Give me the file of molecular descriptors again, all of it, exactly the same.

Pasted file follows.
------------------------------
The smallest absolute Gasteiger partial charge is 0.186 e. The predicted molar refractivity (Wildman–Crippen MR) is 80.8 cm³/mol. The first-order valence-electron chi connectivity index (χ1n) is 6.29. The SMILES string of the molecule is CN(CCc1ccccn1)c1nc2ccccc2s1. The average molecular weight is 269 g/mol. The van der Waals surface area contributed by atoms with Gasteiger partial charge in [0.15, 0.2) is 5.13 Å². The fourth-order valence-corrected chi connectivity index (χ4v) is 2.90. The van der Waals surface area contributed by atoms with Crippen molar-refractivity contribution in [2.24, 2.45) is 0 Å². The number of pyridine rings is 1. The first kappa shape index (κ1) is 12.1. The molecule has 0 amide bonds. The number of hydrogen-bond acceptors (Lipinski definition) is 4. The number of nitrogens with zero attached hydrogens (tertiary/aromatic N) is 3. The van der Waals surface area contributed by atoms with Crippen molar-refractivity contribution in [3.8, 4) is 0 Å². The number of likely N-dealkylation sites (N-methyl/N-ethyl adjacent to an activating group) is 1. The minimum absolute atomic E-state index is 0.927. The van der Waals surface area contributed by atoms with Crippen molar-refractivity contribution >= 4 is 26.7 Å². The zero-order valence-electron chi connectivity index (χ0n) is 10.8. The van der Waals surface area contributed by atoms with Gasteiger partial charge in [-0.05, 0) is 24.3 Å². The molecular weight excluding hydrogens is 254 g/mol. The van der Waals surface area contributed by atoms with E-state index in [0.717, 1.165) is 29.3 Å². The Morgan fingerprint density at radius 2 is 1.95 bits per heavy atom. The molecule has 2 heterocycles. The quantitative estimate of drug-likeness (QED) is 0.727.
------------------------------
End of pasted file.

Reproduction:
The smallest absolute Gasteiger partial charge is 0.186 e. The predicted molar refractivity (Wildman–Crippen MR) is 80.8 cm³/mol. The first-order valence-electron chi connectivity index (χ1n) is 6.29. The SMILES string of the molecule is CN(CCc1ccccn1)c1nc2ccccc2s1. The average molecular weight is 269 g/mol. The van der Waals surface area contributed by atoms with Gasteiger partial charge in [0.15, 0.2) is 5.13 Å². The fourth-order valence-corrected chi connectivity index (χ4v) is 2.90. The van der Waals surface area contributed by atoms with Crippen molar-refractivity contribution in [2.24, 2.45) is 0 Å². The number of pyridine rings is 1. The first kappa shape index (κ1) is 12.1. The molecule has 0 amide bonds. The number of hydrogen-bond acceptors (Lipinski definition) is 4. The number of nitrogens with zero attached hydrogens (tertiary/aromatic N) is 3. The van der Waals surface area contributed by atoms with Crippen molar-refractivity contribution in [3.8, 4) is 0 Å². The number of likely N-dealkylation sites (N-methyl/N-ethyl adjacent to an activating group) is 1. The minimum absolute atomic E-state index is 0.927. The van der Waals surface area contributed by atoms with Crippen molar-refractivity contribution >= 4 is 26.7 Å². The zero-order valence-electron chi connectivity index (χ0n) is 10.8. The van der Waals surface area contributed by atoms with Gasteiger partial charge in [-0.05, 0) is 24.3 Å². The molecular weight excluding hydrogens is 254 g/mol. The van der Waals surface area contributed by atoms with E-state index in [0.717, 1.165) is 29.3 Å². The Morgan fingerprint density at radius 2 is 1.95 bits per heavy atom. The molecule has 2 heterocycles. The quantitative estimate of drug-likeness (QED) is 0.727.